Now that you’ve planned and scheduled your webinar, it’s time to start promoting it. Before you start inviting people, you need two things: a registration page, and a copy for your email outreach.

Let’s look at each of these elements.

Registration Page

The registration page is where people sign up to attend your webinar. In other words, it’s the entry point to your sales funnel. It should be clean, professional, and convey the benefit an attendee will get from joining your webinar.

Your registration page should include the following:

  • A snappy and enticing headline.
  • A supporting paragraph or list of bullet points highlighting the value of the webinar.
  • A clear call-to-action with a “Sign Up Now” button that takes them straight to the registration form.

You can include a bonus offer, a bio of the speaker (that’s you!), and client testimonials if you wish. Images, audio, and video content also help to drive conversions.

Check out this example from Sam Ovens of

Excellent webinar registration page

Notice how the headline clearly describes what the session is about, the bullet points go into more detail about the benefits to the audience, and the CTA button is prominent. He also creates a sense of urgency with the statement, “Next Class is Starting TODAY!”

Many webinar platforms have registration page templates you can use. If your platform doesn’t, you can use a landing page builder instead.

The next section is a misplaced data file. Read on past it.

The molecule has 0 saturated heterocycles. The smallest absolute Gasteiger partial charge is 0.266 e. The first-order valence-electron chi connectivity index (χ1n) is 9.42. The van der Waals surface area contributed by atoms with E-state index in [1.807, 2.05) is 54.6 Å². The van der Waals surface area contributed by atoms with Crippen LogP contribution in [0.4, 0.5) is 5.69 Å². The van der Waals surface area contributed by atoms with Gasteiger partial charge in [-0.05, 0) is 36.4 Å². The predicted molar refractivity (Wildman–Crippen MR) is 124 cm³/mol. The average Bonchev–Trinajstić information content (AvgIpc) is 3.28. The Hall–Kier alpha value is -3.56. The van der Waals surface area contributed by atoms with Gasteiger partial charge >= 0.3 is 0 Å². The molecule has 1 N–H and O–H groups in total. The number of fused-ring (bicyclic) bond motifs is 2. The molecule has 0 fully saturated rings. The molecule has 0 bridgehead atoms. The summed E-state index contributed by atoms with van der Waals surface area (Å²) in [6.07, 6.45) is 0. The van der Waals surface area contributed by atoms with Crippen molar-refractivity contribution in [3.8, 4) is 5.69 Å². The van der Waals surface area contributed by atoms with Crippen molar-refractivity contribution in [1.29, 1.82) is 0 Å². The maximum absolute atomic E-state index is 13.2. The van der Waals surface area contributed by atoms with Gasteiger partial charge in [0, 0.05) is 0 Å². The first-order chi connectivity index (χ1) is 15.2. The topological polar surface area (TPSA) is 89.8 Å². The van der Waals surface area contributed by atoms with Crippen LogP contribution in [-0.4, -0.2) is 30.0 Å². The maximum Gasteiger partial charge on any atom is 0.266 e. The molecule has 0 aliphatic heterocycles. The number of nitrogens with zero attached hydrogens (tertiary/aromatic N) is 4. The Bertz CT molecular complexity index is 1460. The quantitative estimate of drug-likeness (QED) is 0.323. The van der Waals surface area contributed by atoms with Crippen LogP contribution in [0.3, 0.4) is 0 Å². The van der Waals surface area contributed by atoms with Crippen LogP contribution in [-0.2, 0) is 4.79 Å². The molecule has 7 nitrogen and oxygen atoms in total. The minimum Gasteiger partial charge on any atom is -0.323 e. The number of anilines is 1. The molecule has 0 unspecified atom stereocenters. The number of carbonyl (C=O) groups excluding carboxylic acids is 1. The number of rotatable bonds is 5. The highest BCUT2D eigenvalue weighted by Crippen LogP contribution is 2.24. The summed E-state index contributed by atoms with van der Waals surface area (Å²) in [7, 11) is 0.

Sandy Sidhu uses Google Hangouts on Air to broadcast her webinars. Since this platform does not come with registration templates, she uses Leadpages to create her registration page. Here’s an example:

Webinar registration page

Image source: Convince and Convert

Whichever method you choose, the rules of a great landing page are the same.

Email Outreach

Email is still one of the most effective marketing channels. Therefore, you should conduct email outreach to generate sign-ups for your webinar.

If you already have an email list, you can start there. If you do not have an existing list or it is limited, you’ll need to target the appropriate people who fall within your target demographics.

Refer to your customer persona again and make a list of all the people you would like to invite. If you want to invite a representative for a particular company, search for the company name and job title on LinkedIn. Once you have your list, use an email finder to search for the contact information you need.

Once you’ve got your invite list, it’s time to compose your outreach email. Your email should be concise and to-the-point but include all the critical information. Make sure it contains the following:

  • A brief introduction to you and your expertise.
  • The webinar’s title and a summary of the content.
  • The date and time.
  • A description of the benefits and value they will receive if they attend.
  • A CTA with a link to your registration page.

If you wish, you can also include a time-limited bonus offer to drive a sense of urgency and encourage registrations. And don’t forget to compose an enticing subject line that will make your recipients want to open your email.

Here’s an example of a great outreach email for a webinar:

Webinar outreach email

Image source: Stripo